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Rocketbook Wave review: Ingenious digital notepad, but it’s flawed

Our Rating :
$17.33 from
£29.99 from
Price when reviewed : £26
inc VAT

A clever - but ultimately flawed - attempt to bring pen and paper into the digital age


  • High-resolution scans
  • Straightforward wiping process
  • Well-designed accompanying app


  • Prone to wear and tear
  • Only compatible with Pilot's Frixion pens

Nothing – repeat nothing – can replace the immediate tactile satisfaction of scribbling notes with pen and paper. Not Apple Pencil, not the Galaxy Note, nothing that involves a stylus and a slab of glass.

Rocketbook Wave doesn’t attempt to replace pen and paper – it is pen and paper. However, it attempts to bring some of the benefits of digital writing systems by letting you scan your handwritten notes with a smartphone and then wipe the book clean by giving it a quick spin in the microwave. Is it the proverbial best of both worlds?

Rocketbook Wave review: Performance

Agonisingly, not quite. As someone who’s spent years and way too much disposable income trying to bring some order to my handwritten notes, the Rocketbook Wave looked (if you’ll forgive the pun) good on paper. However, a couple of weeks spent jotting notes on its pages reveals flaws that prevent it from earning my unqualified endorsement.

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The first sticking point is the pens you have to use. The Rocketbook system is only compatible with Pilot’s Frixion pens – one comes free with the book. Jot down a phone number in your book with a nearby Biro when you’re on a phone call, and that’s your page ruined – it can’t be erased. That said, the Frixion range is widely available and not hideously expensive (£8.99 for a pack of five rollerballs on Amazon); you just have to remember to keep pen and pad close by.

The pad itself isn’t lined but marked with a feint grid of squares that aid the scanning process. That makes jotting notes slightly more awkward that it needs be. I’m constantly squinting to check I’m on the line, which is something that doesn’t even enter my consciousness with regular notepads.

The scan is performed with the accompanying smartphone app (iOS and Android), which is immaculately designed. Rocketbook is also integrated with a number of well-known services, including Dropbox, OneNote, Google Drive, Evernote and email. You simply tick a box at the bottom of each page to tell it which service or services you want the scanned notes delivered to and the rest is done seamlessly.

Files are delivered to their destination as PDFs, but forget about anything like OCR – you’ll have to rely on the destination app (such as OneNote) to convert handwriting into searchable text, which has always been imperfect in my experience.

The scans are high-resolution: up to 4,032 x 3,024 on my test Galaxy S7, but the default resolution is 3,264 x 1,836. That’s perfectly sufficient to make handwriting legible or retain the detail of hand-drawn diagrams. Scans are straightened perfectly, too. However, the grid of squares on the page is partially visible on the scanned results and some of my scans were marred by blue marks, which I suspect is the result of the scanned page getting damp at some point. These are notebooks you need to take good care of.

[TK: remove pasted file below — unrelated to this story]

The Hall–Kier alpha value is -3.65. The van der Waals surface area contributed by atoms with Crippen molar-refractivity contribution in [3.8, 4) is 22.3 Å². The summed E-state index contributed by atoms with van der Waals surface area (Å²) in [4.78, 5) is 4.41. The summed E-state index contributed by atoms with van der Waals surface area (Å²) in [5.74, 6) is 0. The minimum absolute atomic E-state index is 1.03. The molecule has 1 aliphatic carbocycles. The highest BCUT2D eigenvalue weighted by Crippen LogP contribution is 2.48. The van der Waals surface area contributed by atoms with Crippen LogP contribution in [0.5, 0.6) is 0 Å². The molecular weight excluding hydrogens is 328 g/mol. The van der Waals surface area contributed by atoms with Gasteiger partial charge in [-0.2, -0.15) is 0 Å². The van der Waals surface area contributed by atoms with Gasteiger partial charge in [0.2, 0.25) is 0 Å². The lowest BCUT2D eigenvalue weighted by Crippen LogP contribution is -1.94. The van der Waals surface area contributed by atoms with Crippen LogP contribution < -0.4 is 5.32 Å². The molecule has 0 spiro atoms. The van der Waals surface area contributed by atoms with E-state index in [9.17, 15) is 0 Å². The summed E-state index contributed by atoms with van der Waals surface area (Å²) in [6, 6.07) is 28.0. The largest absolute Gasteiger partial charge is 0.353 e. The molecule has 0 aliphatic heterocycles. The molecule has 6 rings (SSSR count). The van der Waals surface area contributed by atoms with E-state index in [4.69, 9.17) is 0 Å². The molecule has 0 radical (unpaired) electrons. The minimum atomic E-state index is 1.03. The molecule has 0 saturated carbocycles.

Rocketbook Wave review: How does it work?

Each 80-page notebook can be re-used up to five times. The wiping process is straightforward: pop the notebook on your microwave oven’s rotating plate, place a mug of water on top of the notebook to prevent the pages from charring, and blast the book at full power until the blue logo on the front of the pad disappears. Then flip the notebook over and repeat. The whole process takes less time than cooking a ready meal.

Are the pages wiped absolutely clean? Not quite. If you look closely, you can still see the underlying trace of what was written on the pages previously. However, some of that’s down to indentations – I press quite firmly when writing, so I’m scratching the page as I write. And, of course, the more you re-use the books, the worse the show-through from previous etchings becomes. It’s by no means a show-stopper, but it makes it even harder to see where those grid lines are when you’re writing.

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Rocketbook Wave review: Price

Then we come inevitably to the price. The 15.2cm x 22.6cm “Executive” notebook costs £26, which makes even Moleskine notebooks look like pound-shop items by comparison. If you got all five uses out of your Rocketbook Wave, that price effectively tumbles to around a fiver a book, but would you get all five uses?

Even after only a fortnight in my work bag, the Rocketbook Wave is starting to look tatty. It’s just a hard bound paper notebook, after all. And with the potential to ruin pages with coffee stains, smudges or absentmindedly jotting notes with the wrong type of pen, I think the chances of getting all the way through five full re-uses of the book are slim.

You have to admire the ingenuity and design effort that’s gone into the Rocketbook Wave. If you absolutely refuse to be parted from pen and paper and want some of the benefits of digitisation, it’s worth serious consideration.

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